Tag Archives: upcycling

Vintage lace cold shoulder ensemble

You’ve seen me sew up a few cold-shoulder garments this season. I love them! I particularly love this style because it is cool, loose-fitting, and not at all restrictive. It’s become my go-to style this Spring.

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The fabric came from a vintage, linen tablecloth. Beautiful linen tablecloths are at every estate sale here in Kansas City. I’d like to say, “a dime a dozen”, but they are never ever a dime. They are usually priced anywhere from $10 to $150. I loved this one as soon as I saw it, but I wasn’t prepared to buy it at full price. So I crossed my fingers and went back to the sale on the last day and bought it for $40 (50% off). It’s a huge tablecloth (2m by 4m) and the linen is of a beautiful quality, without any stains or tears. It is densely woven, with a fine texture, and quite opaque, but still lightweight enough for garments. In  my opinion, it was a steal.

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I didn’t stop at the top though. I also made myself a pair of matching shorts, inspired by the one and only Sophie (Ada Spragg). I still have a lot of leftover fabric. This is the tablecloth that never stops. And the best bit about it is the very ample lace edging. I love the look of the lace, but I also love the fact that incorporating it in as the hem of a garment makes for a very quick sew (no hemming!!!).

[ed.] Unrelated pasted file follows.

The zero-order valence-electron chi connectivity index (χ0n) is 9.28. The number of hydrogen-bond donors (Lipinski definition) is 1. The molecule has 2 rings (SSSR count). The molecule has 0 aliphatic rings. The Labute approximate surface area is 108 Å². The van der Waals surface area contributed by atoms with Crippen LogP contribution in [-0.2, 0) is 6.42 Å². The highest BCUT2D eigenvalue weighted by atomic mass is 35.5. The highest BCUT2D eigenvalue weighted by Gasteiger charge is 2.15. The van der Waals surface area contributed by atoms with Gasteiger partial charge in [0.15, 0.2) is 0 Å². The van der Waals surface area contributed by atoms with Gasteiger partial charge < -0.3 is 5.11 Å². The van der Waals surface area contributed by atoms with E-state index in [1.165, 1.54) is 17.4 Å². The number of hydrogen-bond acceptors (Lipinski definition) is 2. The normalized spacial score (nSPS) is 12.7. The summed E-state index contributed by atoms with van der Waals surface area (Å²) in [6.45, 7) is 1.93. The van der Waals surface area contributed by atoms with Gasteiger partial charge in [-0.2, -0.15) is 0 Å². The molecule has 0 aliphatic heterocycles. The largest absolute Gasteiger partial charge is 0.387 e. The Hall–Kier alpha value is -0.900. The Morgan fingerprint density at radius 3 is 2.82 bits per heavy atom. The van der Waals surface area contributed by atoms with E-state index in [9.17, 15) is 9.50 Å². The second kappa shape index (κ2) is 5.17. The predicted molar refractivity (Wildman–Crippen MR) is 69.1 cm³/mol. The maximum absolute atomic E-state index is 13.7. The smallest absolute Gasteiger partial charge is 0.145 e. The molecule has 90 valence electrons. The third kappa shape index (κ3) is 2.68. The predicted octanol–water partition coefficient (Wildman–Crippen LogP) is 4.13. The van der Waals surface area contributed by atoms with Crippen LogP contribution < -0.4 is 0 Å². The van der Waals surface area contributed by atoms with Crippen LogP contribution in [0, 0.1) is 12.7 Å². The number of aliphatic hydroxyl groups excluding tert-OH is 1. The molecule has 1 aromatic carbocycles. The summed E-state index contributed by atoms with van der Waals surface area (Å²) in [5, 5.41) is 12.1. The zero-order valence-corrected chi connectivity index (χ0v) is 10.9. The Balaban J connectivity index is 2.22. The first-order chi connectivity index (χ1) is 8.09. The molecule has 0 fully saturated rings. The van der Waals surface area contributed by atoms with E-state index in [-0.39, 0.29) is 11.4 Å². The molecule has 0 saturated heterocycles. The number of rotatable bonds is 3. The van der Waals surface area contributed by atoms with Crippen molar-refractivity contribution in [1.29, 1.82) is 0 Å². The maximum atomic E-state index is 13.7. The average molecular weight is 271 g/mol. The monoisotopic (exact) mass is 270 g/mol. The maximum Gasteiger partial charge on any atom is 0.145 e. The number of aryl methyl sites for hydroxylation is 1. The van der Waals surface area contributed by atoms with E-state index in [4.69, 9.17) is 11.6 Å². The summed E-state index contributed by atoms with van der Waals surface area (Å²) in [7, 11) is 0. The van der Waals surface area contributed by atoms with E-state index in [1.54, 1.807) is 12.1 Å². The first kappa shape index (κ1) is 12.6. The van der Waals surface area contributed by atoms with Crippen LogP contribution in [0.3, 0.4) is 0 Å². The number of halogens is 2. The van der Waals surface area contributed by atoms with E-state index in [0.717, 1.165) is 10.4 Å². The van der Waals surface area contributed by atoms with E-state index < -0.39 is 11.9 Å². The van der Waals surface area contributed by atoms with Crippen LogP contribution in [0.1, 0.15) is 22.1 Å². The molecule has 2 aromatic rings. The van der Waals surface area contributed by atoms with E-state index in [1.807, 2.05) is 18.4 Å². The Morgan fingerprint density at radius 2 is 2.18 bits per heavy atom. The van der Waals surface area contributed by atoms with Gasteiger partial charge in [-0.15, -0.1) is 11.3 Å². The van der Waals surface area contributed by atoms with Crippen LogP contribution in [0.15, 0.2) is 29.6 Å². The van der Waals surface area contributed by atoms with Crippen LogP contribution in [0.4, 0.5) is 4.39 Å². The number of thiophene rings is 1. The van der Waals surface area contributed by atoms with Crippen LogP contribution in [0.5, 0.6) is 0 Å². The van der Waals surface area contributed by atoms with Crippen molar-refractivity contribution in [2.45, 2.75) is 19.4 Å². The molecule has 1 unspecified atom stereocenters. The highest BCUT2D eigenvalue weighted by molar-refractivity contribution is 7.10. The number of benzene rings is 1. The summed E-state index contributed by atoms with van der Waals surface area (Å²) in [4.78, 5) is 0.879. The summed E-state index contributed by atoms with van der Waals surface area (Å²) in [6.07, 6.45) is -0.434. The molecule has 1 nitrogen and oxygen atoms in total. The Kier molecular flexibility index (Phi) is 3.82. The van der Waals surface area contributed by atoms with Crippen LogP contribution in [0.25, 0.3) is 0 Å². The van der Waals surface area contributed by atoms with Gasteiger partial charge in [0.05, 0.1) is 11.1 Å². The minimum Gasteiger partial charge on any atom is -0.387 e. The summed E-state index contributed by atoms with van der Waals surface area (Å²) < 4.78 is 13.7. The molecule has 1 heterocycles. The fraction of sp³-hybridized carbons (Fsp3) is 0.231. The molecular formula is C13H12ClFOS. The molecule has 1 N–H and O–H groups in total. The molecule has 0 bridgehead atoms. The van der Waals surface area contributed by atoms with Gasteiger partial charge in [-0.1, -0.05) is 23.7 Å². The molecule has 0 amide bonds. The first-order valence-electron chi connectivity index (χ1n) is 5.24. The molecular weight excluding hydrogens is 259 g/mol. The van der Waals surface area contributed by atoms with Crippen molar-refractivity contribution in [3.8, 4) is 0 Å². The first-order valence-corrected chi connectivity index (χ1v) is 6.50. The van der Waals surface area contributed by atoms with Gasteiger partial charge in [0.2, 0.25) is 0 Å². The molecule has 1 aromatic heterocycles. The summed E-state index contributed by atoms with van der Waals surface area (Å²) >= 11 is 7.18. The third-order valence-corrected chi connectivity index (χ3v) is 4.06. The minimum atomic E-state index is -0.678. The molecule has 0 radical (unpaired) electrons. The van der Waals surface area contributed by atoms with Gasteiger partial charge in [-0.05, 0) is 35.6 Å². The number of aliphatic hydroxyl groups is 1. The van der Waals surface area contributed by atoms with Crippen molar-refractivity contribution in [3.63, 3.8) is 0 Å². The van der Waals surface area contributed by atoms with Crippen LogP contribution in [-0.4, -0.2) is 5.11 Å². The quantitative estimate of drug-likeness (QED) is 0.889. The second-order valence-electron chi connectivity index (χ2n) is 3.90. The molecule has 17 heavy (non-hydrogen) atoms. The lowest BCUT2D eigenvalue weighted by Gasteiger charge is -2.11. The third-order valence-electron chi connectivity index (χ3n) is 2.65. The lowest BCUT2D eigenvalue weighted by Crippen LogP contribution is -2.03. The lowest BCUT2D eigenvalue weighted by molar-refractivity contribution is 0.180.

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Vintage Kwik Sew 1034 // scrapbust sweaters

I hope everybody had a wonderful Christmas! We had a great day, but not a white Christmas in Kansas. However, I believe we are expecting snow any day now, so it could be a special white birthday for Miss Five tomorrow.

Santa was very generous this year. The big guy bought a joint present for all my girls, in the form of a very basic, but well reviewed, Brother XL-2610 sewing machine. I didn’t want to spend a lot of money on a learning machine for my kids (and I wasn’t about to share my Pfaff), but I did want them to have a machine that would be simple to use and reasonably sturdy. So far the machine is working well and the girls are finding it easy to develop confidence on. And because it’s not my precious machine, I’m happy to let them play on it alone without too much anxiety.

At the moment, we’re still working on threading the machine and sewing straight lines at a precise distance from the fabric edge, but I’m happy to report that Miss Five has proclaimed it the best present from Santa this year.

And while we’re talking about Christmas, I thought I’d share a few little sweaters I made for my girls using an old Kwik Sew pattern in my stash. I modified it slightly to block in a few different fabrics and lengthen the bodice, but otherwise I left it pretty unchanged.

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Miss Seven’s sweater was made up in a size 8. It’s pretty roomy on her, but my big girls grow like weeds so I always err on the larger size with them. The bodice length is extremely short in the pattern so I also lengthened it by 2 inches before adding the bottom band. The black portion of the sweater is from a new merino jersey sweater of mine (that was too small). The ivory ruffles and tiger fabric were both small remnants in my scrap basket and specifically chosen by the recipients.